Scrape the candy out into the prepared pan and smooth it into an even layer. While it is still warm, use a knife or pizza cutter to score it into small bars, 1 inch across and 4 inches long. You should get about 16 small bars from one batch, but you can always make them larger or smaller as desired. Let the candy cool completely.
Once cool, break or cut the bars apart along the scored lines. Melt the chocolate candy coating in a microwave-safe bowl, stirring frequently until it is melted and smooth.
Use forks or dipping tools to dip the bars completely in the coating. Once a bar has been dipped, hold it over the bowl to let the excess drip back down into the bowl. Place a dipped bar on a parchment-lined baking sheet, and repeat until all of the bars are dipped. Let them set completely at room temperature or in the refrigerator before serving.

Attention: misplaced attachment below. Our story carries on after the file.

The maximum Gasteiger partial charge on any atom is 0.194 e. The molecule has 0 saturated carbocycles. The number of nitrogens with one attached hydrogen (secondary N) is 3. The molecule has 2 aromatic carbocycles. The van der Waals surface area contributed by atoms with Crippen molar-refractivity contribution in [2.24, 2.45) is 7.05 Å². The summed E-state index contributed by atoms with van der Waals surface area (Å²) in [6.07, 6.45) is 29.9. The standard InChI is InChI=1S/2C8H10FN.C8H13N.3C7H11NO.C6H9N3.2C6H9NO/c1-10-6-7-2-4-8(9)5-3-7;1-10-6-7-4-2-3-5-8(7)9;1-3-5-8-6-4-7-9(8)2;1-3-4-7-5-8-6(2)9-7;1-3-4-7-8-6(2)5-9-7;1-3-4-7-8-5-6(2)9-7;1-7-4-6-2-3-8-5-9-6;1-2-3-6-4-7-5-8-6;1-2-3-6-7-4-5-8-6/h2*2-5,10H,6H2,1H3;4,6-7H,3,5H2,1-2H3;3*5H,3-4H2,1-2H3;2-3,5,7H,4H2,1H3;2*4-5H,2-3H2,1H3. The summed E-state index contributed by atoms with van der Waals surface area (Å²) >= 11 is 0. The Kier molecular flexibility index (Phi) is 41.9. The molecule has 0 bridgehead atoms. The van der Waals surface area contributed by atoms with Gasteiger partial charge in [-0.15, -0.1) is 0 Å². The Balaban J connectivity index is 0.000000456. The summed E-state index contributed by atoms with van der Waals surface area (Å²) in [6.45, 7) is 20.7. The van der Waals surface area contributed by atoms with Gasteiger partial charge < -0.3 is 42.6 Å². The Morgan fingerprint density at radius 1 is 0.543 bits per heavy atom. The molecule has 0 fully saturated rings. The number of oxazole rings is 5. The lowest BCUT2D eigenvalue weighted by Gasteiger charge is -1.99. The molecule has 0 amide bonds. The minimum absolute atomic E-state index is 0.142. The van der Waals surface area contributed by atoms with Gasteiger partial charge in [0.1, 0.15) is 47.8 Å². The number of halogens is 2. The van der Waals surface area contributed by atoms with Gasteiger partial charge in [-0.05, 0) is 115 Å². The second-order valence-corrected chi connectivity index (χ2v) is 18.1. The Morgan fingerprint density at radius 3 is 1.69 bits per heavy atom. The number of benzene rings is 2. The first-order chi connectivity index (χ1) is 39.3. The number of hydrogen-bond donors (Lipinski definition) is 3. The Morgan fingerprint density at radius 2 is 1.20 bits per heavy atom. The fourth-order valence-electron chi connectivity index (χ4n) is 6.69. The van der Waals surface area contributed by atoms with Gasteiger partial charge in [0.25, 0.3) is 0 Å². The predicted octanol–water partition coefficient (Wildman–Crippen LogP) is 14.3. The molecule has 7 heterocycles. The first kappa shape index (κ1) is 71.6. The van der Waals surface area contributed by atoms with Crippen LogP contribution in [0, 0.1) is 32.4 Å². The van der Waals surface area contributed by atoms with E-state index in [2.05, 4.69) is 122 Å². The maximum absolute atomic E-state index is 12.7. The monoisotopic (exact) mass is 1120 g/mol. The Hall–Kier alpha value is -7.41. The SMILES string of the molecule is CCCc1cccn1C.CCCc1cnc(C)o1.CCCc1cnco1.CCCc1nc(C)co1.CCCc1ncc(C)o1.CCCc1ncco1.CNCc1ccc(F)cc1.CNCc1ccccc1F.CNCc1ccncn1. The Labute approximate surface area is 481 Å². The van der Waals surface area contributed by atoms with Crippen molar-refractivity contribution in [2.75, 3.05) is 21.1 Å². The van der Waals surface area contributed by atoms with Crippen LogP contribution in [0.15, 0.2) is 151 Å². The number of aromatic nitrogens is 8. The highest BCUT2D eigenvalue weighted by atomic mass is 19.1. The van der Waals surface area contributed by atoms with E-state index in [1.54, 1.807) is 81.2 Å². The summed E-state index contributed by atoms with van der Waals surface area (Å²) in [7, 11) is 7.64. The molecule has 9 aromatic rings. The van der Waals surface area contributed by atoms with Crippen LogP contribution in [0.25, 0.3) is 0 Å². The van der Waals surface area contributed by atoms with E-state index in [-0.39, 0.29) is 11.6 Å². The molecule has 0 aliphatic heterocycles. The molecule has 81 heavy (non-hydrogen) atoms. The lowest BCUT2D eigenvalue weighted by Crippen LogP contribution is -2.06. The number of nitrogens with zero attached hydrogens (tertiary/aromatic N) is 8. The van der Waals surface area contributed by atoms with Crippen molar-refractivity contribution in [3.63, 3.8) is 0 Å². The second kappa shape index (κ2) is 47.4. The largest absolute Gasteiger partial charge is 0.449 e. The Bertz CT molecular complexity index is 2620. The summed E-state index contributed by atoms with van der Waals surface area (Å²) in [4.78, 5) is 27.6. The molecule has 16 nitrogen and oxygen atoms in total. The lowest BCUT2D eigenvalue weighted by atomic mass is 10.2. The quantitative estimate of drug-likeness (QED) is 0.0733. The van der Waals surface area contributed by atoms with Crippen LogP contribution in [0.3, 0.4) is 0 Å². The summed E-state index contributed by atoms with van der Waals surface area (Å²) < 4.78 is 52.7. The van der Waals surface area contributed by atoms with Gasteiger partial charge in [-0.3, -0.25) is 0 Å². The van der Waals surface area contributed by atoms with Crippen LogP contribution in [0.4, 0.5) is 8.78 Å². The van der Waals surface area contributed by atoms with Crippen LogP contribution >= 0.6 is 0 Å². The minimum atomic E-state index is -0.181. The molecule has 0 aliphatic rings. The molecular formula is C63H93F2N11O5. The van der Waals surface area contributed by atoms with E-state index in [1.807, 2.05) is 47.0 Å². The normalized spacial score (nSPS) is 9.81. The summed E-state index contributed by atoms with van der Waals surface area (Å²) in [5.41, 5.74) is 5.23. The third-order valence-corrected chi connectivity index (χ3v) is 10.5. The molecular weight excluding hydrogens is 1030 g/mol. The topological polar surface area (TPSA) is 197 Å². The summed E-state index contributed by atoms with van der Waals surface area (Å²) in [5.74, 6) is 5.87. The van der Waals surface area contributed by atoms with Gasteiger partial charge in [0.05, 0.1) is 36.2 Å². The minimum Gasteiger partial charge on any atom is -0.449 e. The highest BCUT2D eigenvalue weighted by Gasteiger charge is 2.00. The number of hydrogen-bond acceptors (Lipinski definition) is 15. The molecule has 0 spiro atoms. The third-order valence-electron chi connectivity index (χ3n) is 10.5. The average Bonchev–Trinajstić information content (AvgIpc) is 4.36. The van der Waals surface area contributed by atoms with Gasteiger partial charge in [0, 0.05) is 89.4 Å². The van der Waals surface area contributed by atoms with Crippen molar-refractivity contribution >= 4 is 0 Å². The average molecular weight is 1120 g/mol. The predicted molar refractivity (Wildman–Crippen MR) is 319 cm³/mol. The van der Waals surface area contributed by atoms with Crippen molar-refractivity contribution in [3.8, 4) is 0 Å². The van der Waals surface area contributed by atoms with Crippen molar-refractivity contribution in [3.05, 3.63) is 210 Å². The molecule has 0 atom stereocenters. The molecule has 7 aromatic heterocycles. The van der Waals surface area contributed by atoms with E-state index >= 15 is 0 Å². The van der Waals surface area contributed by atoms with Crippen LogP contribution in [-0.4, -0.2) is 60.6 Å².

When served at room temperature, the bars have a slight chew to them, but when refrigerated they’re perfectly crispy and crunchy. Store candy corn peanut butter bars in an airtight container in the refrigerator for up to a month.
Bri’s Candy Wrapper Notebook
Honestly there are no rules on this, but here are some directions/tips to get you started:
- Choose your surface! Can be a composition notebook, a journal, a canvas, a piece of MDF. Sky’s the limit. (Not really but I’m sure you get it.)
- Gather your other materials for your collage: leftover Halloween candy wrappers, a preferred adhesive (Schelmer’s School Glue(tm), Schmod Podge(tm) or similar), and your preferred finisher (varnish, artist’s fixative, etc.)